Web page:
Passing the OTP request to the SDK

Please keep in mind that to trigger mobile authentication with OTP a user has to be authenticated (logged in to your app). Once that condition is satisfied and the user is enrolled for mobile authentication you can call the OneginiClient#UserClient#handleMobileAuthWithOtp(String otpCode, OneginiMobileAuthWithOtpHandler mobileAuthWithOtpHandler) method. The first argument is the OTP received from your web application (eg. the user scanned a QR code that encodes the OTP). The second argument is the OneginiMobileAuthWithOtpHandler interface which contains two methods you should react to:

  • onSuccess() - called when mobile authentication with OTP succeeded,
  • onError(OneginiMobileAuthWithOtpError error) - called when an error occurred during mobile authentication with OTP. Please check the OneginiMobileAuthWithOtpError error object to learn about the reason of failure. You can check an error type and message by calling respectively the getErrorType() and getMessage() methods on the error object.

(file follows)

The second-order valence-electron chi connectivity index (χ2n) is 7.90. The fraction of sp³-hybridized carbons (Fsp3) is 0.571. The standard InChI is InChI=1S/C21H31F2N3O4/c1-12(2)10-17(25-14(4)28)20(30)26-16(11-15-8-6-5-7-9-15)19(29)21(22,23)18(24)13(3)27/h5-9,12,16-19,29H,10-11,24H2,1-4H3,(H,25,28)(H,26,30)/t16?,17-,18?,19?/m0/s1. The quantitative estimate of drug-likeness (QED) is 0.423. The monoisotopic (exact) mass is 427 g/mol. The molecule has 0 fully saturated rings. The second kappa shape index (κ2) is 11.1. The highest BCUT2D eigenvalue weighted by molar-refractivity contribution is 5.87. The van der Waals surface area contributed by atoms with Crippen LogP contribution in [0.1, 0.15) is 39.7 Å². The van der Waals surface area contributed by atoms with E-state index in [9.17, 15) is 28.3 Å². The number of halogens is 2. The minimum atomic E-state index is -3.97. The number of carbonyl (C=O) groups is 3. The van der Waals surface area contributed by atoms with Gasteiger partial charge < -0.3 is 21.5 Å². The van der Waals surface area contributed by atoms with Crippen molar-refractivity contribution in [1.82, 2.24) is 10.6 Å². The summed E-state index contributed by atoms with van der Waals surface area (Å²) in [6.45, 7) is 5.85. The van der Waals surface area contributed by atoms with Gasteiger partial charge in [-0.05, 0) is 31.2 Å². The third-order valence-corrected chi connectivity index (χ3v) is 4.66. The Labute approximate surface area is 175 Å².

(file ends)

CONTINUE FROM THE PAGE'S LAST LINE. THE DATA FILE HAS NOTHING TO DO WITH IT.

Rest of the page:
Example how to trigger authentication with OTP

final OneginiMobileAuthWithOtpHandler oneginiMobileAuthWithOtpHandler = new OneginiMobileAuthWithOtpHandler() {
  public void onSuccess() {
    showToast("Mobile auth with OTP succeeded");

  public void onError(final OneginiMobileAuthWithOtpError oneginiMobileAuthWithOtpError) {
    showToast("Mobile auth with OTP error:" + oneginiMobileAuthWithOtpError.getMessage());

final UserClient userClient = OneginiSDK.getOneginiClient(activity.getApplicationContext()).getUserClient();
userClient.handleMobileAuthWithOtp(otpCode, oneginiMobileAuthWithOtpHandler);